Despite the seemingly straightforward pathophysiology, the signs and symptoms of fetal alcohol syndrome vary greatly in frequency and severity.
Here is the most common clinical presentation:
Postpartum adverse effects of alcohol on newborns
Contrary to popular belief, the complications of alcohol abuse during pregnancy do not end after delivery. The signs and symptoms could be seen even years after giving birth.
These might include:
Unfortunately, the negative impact of underdeveloped organs and other skills may disrupt the infant’s life even through adulthood.
As far as therapy goes, researchers have yet to discover a curative treatment for fetal alcohol syndrome, but some alternative management plans have been developed to mitigate the impact of these complications on the baby’s life.
Treatment options for alcohol abuse during pregnancy
As mentioned above, the treatment of alcohol-induced complications for the baby is not a viable option with our current medical technology. However, managing the women who struggle with alcohol addiction during their pregnancies is by far the preferred option.
The reason behind this is the significantly lower cases of FAS when the right steps are implemented to address the addiction problems these women face.
The therapeutic approach to treat these women involves a multi-step process to cover various forms of psychotherapy and pharmacotherapy.
Here are the common therapies used:
Individual counseling – as the name implies, this treatment involves face-to-face counseling with a certified therapist to unveil the triggers that make the pregnant woman turn to alcohol. It will also cover the background of these triggers and the possible alternatives to distract the patient from the impulses.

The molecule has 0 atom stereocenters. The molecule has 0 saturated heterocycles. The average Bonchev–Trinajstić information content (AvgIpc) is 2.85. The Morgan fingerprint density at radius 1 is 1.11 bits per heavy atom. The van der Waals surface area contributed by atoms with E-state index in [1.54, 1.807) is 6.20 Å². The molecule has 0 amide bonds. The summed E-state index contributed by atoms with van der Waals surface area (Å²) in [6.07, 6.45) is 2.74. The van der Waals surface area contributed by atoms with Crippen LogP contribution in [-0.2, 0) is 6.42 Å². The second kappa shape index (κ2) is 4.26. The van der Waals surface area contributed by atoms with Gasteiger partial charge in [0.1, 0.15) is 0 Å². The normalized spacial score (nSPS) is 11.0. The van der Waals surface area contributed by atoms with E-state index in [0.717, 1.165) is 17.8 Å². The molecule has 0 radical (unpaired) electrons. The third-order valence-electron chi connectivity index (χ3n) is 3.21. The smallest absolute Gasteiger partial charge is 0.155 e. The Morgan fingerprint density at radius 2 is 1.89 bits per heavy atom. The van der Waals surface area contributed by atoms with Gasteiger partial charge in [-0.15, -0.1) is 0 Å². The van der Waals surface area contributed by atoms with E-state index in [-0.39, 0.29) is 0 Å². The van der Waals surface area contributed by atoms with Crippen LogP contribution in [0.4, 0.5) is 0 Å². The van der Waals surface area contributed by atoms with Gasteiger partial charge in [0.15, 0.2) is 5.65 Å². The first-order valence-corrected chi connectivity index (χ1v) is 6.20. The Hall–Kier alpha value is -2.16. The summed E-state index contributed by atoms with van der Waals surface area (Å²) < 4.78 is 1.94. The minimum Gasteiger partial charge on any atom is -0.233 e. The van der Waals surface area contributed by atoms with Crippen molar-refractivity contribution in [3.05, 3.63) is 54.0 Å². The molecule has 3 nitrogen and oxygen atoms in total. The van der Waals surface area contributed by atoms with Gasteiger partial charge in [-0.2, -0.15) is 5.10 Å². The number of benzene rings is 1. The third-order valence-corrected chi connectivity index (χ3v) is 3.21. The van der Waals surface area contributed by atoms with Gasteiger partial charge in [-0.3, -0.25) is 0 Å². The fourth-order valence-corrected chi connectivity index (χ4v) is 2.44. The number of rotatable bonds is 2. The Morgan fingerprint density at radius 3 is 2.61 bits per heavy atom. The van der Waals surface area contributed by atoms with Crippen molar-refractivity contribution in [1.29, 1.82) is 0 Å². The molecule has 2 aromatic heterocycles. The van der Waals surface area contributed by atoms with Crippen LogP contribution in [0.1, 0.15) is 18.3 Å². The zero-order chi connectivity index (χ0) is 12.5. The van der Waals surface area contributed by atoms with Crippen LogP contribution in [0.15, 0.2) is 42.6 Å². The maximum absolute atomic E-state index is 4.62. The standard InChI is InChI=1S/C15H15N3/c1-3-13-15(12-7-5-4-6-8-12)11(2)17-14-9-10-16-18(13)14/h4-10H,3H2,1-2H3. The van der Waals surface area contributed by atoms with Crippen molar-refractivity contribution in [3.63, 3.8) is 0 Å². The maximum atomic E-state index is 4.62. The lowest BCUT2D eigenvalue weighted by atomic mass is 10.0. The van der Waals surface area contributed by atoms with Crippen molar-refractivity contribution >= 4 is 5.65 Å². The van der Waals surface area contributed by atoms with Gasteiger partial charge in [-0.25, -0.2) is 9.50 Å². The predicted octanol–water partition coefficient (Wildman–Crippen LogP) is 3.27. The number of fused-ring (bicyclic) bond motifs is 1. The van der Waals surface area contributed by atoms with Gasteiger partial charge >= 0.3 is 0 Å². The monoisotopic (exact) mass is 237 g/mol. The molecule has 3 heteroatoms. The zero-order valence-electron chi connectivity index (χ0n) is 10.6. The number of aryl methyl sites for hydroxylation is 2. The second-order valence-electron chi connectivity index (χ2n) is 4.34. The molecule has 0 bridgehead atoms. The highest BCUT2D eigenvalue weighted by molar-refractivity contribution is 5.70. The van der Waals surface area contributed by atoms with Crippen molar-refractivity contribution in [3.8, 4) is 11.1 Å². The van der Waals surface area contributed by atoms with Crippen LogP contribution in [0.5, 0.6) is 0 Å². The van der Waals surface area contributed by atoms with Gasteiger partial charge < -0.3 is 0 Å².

Group therapy – this treatment focuses on gathering pregnant women who deal with alcohol or other substance addiction to share their stories, struggles, and the tips to get through the day.
Parenting classes – researchers believe this treatment is effective since it teaches the pregnant woman to be a mom, which allows her to realize what’s at stake if she loses control.
Mindfulness practice – studies proved the effectiveness of yoga and meditation in the treatment of all sorts of addiction, including alcohol abuse.
Prenatal care – similar to parenting classes, prenatal care makes the pregnant woman value her unborn baby, which will serve as a motivational shot to prevent relapses.
Medication-assisted treatment (MAT) – in some cases, women with severe alcohol addiction problems develop physical dependency, which manifests with several signs and symptoms. Consequently, doctors will need to use medication to ease up the process of withdrawal.
Alcohol abuse carries many debilitating complications for the mother and her baby during the prenatal and postnatal phases.
This destructive habit wreaks havoc on most organ systems, especially the liver where alcohol is supposed to get metabolized and excreted.
To avoid this issue, more awareness campaigns and anti-addiction institutions need to be funded to educate pregnant women and help them get through this unsettling process.
Hopefully, this article helped you appreciate the potential damages alcohol can cause and ways to prevent this from happening.